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Inkster released from consent agreement with state

City of Inkster sign.
City of Inkster
The city is facing a multi-million dollar deficit.

The city of Inkster has been released a year early from its consent agreement with the state.

Inkster agreed in 2012 to eliminate a $3.5 million deficit.

Over the next four years, the city privatized and reduced many services, slashed health care benefits for city retirees, laid off staff, and increased fees.

Treasury spokesman Jeremy Sampson praised Inkster's city council and its mayor Byron Nolen for working hard to balance the books.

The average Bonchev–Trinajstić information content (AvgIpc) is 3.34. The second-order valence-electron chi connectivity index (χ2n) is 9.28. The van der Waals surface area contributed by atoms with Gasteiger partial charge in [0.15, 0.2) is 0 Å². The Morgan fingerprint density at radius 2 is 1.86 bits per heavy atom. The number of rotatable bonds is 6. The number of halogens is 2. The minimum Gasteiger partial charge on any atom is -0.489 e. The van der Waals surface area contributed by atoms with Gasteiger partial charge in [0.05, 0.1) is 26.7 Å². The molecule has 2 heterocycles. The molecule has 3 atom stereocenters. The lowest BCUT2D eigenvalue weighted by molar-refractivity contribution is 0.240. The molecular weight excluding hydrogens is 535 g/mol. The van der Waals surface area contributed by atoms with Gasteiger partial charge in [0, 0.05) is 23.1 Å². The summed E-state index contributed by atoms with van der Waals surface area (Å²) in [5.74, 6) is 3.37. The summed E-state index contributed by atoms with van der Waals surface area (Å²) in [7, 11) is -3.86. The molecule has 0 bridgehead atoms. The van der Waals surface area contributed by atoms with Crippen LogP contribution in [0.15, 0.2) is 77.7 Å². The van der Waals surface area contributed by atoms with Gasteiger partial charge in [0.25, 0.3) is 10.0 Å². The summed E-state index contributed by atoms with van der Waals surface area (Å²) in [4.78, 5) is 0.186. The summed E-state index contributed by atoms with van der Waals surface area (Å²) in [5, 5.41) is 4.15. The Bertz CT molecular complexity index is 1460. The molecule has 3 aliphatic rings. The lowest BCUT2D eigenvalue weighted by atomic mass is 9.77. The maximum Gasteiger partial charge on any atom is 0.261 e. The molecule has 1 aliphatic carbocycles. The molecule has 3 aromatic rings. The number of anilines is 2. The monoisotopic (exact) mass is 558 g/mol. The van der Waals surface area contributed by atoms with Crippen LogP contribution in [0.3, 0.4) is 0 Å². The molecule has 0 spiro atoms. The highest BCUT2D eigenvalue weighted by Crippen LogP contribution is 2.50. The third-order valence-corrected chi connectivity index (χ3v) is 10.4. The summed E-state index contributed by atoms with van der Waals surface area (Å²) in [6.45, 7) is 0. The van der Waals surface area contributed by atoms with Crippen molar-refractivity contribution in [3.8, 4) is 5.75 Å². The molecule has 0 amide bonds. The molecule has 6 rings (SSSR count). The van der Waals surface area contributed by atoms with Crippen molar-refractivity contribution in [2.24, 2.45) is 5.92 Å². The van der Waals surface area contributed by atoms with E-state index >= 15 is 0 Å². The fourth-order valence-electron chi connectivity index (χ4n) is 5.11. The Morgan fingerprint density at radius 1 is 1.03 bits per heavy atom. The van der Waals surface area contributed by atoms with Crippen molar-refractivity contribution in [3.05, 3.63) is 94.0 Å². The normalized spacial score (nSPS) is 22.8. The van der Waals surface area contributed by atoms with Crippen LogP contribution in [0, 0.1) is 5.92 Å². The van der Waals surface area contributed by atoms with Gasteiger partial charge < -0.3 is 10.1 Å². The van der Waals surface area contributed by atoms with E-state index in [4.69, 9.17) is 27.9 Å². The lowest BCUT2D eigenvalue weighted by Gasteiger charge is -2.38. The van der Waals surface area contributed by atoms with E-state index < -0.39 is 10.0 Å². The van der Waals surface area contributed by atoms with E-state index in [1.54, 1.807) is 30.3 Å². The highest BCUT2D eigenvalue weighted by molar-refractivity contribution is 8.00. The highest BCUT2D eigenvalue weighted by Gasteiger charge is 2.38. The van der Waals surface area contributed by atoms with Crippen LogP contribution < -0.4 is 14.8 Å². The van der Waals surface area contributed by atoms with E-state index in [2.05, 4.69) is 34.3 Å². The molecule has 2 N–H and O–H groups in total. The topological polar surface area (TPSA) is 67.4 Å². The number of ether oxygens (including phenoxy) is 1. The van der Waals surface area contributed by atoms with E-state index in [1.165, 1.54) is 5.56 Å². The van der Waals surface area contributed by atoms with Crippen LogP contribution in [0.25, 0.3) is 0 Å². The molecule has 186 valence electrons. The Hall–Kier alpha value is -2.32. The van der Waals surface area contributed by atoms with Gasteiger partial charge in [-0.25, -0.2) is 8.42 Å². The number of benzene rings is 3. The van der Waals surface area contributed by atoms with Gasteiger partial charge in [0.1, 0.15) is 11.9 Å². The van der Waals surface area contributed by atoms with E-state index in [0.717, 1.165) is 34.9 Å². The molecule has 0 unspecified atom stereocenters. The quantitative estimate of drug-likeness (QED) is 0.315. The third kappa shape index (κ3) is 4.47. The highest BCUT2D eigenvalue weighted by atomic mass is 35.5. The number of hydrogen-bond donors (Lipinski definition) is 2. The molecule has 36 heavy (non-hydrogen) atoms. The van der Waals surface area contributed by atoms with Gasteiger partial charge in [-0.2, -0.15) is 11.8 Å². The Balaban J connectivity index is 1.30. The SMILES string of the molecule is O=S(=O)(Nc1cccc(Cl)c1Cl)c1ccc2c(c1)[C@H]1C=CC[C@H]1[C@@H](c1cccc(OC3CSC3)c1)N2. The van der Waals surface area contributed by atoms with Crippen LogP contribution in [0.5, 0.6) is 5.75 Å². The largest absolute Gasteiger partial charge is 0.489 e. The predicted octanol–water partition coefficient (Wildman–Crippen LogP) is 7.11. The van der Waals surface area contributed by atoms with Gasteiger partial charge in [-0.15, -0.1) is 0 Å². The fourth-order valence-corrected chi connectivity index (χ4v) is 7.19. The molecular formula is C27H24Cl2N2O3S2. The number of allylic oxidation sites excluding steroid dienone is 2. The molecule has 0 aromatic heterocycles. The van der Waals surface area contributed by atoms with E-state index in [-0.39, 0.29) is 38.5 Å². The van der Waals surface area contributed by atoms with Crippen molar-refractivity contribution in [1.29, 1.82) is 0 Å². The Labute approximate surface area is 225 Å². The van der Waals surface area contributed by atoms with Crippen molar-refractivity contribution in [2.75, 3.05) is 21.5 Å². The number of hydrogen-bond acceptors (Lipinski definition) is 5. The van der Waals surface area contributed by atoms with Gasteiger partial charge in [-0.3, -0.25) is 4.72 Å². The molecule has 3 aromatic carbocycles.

"This is just an example of the emergency manager process and how it can work," says Sampson.

Inkster still faces a struggle in the future to make do with less money. Property tax revenues are expected to decline another 15.4% in 2017.

Tracy Samilton covers energy and transportation, including the auto industry and the business response to climate change for Michigan Public. She began her career at Michigan Public as an intern, where she was promptly “bitten by the radio bug,” and never recovered.